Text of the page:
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Warlock Issue 4
|Location:||Titan and various|
|Editor(s)-in-Chief:|| Steve Jackson &|
|Editor(s):|| Tony Lacey (Penguin Editor)|
Philippa Dickinson (Desk Editor)
|Interior Illustrator(s):||John Blanche, Bob Harvey, Alan Langford, and Tim Sell|
|Cover illustrator:||Alan Craddock|
|First published:||March 1985|
Warlock Issue 4 was the first issue published in 1985 and was the fourth of the quarterly instalments of this series of publications.
"Out of the Pit"Edit
Warlock Profile No.2: An Interview with Iain McCaigEdit
This was presented in the form of a cartoon strip, illustrated by Iain McCaig.
Tricks and TrapsEdit
- Main article: Fighting Fantasy Competitions
Additionally there was a competition to design an original trick or trap and include a diagram if at all possible. There was a £20 prize for the winner with five runners-up prizes of £10 each. Entries closed March 15th, 1985.
Cartoon Competition ResultsEdit
These were from the competition in Issue 2.
Winning Entry: Arkenor the WizardEdit
This was by Ian McDonald for winning the "Cartoon Competition".
“ His wily wizard Arkenor captures the spirit of the lighter side of Fighting Fantasy and we needed Cure Light Wound spells cast on us to fix our split sides. We hope that Arkenor will become a regular feature of Warlock. ”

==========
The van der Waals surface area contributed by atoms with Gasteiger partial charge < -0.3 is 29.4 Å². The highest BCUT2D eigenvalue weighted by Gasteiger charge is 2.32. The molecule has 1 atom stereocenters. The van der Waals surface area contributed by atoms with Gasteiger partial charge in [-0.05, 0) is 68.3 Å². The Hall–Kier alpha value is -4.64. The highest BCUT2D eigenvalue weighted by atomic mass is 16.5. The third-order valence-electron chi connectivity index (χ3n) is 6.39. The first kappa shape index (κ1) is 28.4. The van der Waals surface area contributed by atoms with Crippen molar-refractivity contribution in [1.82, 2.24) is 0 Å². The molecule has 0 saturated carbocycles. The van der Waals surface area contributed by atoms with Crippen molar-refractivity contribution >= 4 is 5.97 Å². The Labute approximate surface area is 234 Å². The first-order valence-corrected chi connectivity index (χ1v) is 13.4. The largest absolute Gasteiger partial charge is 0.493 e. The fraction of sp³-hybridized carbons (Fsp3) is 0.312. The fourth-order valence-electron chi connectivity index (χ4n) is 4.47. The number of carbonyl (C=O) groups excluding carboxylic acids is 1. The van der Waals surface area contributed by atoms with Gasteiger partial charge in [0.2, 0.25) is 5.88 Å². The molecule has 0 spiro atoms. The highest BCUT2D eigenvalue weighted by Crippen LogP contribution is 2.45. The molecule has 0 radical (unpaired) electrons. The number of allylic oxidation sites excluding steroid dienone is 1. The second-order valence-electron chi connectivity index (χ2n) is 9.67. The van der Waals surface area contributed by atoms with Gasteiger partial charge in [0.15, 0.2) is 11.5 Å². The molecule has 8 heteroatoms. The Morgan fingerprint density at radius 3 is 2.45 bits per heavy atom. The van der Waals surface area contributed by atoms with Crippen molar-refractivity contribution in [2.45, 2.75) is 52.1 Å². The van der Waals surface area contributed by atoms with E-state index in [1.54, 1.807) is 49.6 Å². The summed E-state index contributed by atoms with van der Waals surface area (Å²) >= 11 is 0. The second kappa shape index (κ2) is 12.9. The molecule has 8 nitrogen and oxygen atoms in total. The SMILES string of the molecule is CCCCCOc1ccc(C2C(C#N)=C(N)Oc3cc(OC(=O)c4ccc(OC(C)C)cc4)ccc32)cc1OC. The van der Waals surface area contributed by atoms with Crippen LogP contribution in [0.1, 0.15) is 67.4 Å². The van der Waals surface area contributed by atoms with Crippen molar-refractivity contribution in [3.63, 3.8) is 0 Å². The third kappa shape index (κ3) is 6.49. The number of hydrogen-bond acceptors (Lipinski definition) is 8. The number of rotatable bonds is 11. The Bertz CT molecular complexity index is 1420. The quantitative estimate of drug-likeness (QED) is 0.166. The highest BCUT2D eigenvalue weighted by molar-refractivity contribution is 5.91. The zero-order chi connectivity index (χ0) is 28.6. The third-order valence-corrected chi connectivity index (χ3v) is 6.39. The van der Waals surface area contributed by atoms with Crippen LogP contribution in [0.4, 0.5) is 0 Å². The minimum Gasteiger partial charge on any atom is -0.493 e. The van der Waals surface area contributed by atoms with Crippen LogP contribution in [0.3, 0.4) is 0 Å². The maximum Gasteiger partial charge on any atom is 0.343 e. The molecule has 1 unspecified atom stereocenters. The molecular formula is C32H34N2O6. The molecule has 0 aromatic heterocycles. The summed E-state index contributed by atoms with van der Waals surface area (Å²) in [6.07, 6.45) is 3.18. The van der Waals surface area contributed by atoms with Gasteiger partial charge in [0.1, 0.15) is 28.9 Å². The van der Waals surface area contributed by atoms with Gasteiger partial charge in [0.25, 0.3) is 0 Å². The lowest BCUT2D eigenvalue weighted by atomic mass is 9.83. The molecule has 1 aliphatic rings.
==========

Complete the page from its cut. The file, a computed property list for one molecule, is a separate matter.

Arkenor would return in later issues of the magazine in the sketch Arkenor and Max.
How to be an Adventurer (A Short Guide)Edit
Of the five runners-up, one was also published. This was by Robert Dene and was a light hearted guide to adventuring.
The Warlock's QuillEdit
This section had letters from readers published and responded to by the editor. The Grand Wizard of Penguin is often referred to as a "boss" figure.
Expanding Fighting FantasyEdit
The reason for this area was explained in its introduction:
“ Fighting Fantasy - The Introductory Role-Playing Game was designed to introduce gamebook readers to the world of the more complicated Role-Playing Games, like Dungeons & Dragons (see Warlock 3), Warhammer, Traveller, etc. As these RPGs can be quite difficult for the new player, Fighting Fantasy simplified many of the rules and cut out a lot of paperwork, so that players familiar with the gamebooks could start playing with minimum hassle. Because of this, many areas covered by the more complicated RPGs were left out. Warlock has had many letters from readers and players suggesting additional rules for Fighting Fantasy. In the first article, Graeme Davis sets out his own suggestions on how adventurers can gain Experience and actually become stronger, or more skilful, the more they play. ”
There then followed two articles:
1: The Seasoned AdventurerEdit
This article revolved around experience and character improvement in Fighting Fantasy. It was by Graeme Davis and there were a number of interesting suggestions, as well as the introduction of the idea of "Legendary Heroes" who would be characters with scores above 12 (for skill or magic). There followed a comments section by Steve Jackson.